FLEMMI finally gets lawyer in case charging 10 murders
Thursday, July 12th 2001, 12:00 am
News On 6
BOSTON (AP) _ What's an accused gangster to do?
With 10 murder charges hanging over his head, no money, and no lawyer willing to represent him, Stephen ``The Rifleman'' Flemmi was in a tough spot. But finally, nine months after being charged in a major federal racketeering indictment, Flemmi has an attorney appointed by the Federal Defender Office after more than 40 others turned down the job.
Charles McGinty will represent Flemmi in an indictment that charges him with participating in 10 murders _ including one in Oklahoma _ as a leader of the Winter Hill Gang, an organized crime group that controlled drug-dealing, loan-sharking and other rackets in Boston from the early 1970s through the mid-1990s.
James ``Whitey'' Bulger, the alleged head of the gang, has been a fugitive since 1995 and is on the FBI's Ten Most Wanted list with a $1 million reward for information leading to his capture.
Flemmi has been in jail since he was first indicted in 1995. In May, he struck a deal with federal prosecutors settling three charges against him, but he is still awaiting trial for his alleged role in the 10 murders.
Flemmi's difficulty finding a lawyer did not surprise veteran criminal defense attorneys. The government pays $55 to $75 per hour, while most Boston defense lawyers earn $200 to $400 an hour.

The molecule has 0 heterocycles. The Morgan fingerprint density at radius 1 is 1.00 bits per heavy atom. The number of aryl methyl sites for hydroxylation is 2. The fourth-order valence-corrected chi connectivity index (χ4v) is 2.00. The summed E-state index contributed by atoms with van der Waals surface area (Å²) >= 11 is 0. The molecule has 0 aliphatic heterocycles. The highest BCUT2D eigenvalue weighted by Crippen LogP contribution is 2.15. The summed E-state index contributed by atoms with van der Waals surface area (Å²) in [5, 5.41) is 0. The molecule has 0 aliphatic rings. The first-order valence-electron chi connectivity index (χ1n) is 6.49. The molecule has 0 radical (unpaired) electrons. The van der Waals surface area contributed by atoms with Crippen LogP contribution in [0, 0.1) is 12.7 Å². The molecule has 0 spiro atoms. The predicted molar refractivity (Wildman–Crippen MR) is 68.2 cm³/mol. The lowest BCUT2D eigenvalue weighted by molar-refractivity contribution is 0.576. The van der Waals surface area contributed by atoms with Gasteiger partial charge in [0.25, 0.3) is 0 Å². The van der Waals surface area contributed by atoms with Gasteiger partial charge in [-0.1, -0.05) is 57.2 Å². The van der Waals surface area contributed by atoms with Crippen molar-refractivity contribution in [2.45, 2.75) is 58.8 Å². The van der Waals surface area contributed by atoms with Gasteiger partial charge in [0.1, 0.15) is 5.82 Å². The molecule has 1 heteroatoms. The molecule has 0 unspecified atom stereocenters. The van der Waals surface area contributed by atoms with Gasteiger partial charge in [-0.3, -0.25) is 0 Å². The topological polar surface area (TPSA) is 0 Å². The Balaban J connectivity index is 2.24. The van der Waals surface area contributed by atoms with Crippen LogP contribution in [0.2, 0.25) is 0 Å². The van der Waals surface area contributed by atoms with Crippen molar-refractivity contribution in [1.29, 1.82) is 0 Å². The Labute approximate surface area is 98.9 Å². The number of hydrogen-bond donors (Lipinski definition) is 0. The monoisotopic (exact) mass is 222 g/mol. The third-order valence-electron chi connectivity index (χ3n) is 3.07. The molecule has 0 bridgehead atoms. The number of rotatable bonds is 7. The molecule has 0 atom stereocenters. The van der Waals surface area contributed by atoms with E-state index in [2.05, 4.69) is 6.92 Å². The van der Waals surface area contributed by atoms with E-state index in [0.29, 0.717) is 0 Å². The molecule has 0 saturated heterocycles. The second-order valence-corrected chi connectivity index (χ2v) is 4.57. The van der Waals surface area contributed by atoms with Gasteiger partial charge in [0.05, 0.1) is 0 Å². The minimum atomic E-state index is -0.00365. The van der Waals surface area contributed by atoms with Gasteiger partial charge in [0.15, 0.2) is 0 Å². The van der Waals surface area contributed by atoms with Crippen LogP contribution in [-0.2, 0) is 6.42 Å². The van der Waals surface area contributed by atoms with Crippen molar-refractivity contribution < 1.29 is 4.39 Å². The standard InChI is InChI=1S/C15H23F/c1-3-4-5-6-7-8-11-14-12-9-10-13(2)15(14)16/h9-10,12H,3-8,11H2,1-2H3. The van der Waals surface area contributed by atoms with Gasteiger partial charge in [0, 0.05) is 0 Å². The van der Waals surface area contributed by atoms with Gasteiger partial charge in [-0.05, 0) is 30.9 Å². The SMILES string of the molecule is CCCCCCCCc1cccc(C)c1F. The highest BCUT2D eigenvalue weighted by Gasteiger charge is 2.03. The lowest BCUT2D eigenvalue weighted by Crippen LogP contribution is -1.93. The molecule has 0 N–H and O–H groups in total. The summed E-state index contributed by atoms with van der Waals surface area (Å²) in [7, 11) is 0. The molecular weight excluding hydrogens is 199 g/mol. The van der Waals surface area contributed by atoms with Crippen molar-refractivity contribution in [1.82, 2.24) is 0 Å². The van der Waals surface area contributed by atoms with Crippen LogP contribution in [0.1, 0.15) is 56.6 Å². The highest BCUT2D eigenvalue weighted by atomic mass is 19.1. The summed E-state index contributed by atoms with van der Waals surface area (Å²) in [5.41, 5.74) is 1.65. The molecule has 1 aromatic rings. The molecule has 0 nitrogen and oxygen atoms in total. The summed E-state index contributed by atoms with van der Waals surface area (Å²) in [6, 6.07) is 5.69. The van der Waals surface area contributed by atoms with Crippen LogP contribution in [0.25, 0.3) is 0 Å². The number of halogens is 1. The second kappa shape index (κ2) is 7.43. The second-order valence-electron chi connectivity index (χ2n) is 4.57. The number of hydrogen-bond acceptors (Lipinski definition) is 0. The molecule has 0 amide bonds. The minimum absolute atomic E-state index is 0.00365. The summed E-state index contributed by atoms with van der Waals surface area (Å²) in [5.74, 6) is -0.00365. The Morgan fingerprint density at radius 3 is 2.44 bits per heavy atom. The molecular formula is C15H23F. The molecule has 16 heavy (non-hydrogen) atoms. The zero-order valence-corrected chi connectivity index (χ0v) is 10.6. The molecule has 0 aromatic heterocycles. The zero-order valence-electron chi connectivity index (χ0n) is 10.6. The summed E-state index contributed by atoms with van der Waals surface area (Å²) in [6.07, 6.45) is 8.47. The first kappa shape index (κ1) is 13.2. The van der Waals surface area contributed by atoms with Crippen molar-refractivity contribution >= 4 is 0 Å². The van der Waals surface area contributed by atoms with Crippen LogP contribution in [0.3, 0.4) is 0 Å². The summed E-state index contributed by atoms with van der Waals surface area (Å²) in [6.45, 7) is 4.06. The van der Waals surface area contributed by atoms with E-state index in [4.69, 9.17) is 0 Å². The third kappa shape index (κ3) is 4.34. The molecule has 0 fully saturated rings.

``In any case that's going to take as long as this case is going to take, it's hard to find a lawyer in town who can afford to accept that kind of rate,'' Boston attorney Jeffrey Denner said.
The reduced pay, coupled with the complexity of the case, scared off more than 40 lawyers.
``These are a lot of competent attorneys that didn't want your case,'' Magistrate Judge Marianne B. Bowler told Flemmi during a hearing last month in U.S. District Court.
Bowler gave the Federal Defender Office, which represents indigent defendants, until June 29 to choose a lawyer for Flemmi. The office named McGinty, 49, a public defender with 22 years of experience.
McGinty will make his first court appearance on Flemmi's behalf next Tuesday, when Flemmi is scheduled to be arraigned on the murder charges. No trial date has been set.
Attorney Kenneth Fishman, who represented Flemmi from 1995 until his plea in May, declined to take Flemmi's remaining case.
Fishman did not return a telephone call seeking comment. But in an earlier interview he said he spent roughly 2,500 hours just trying to get the case dismissed, arguing that Flemmi and Bulger were promised immunity as FBI informants. The plea bargain struck in May took more than six years of work, he said.
Michael Natola, who represented Flemmi on conspiracy and obstruction of justice charges, said the case requires a team of lawyers. He said McGinty will have some resources at his disposal through the Federal Defender Office, but will face formidable legal power from federal prosecutors.
``All you have to do is look at the other side of the government and the lineup they have ... against Flemmi in this case. There are at least three or four trial lawyers responsible for this case, then people on the research end, the FBI, the DEA _ they're all at their disposal,'' Natola said.
In addition to the federal indictment, Flemmi also faces state murder charges in the 1981 slaying of millionaire and World Jai Alai owner Roger Wheeler in Tulsa, Okla., and the 1982 killing of financier John ``Jack'' Callahan in Miami, Fla.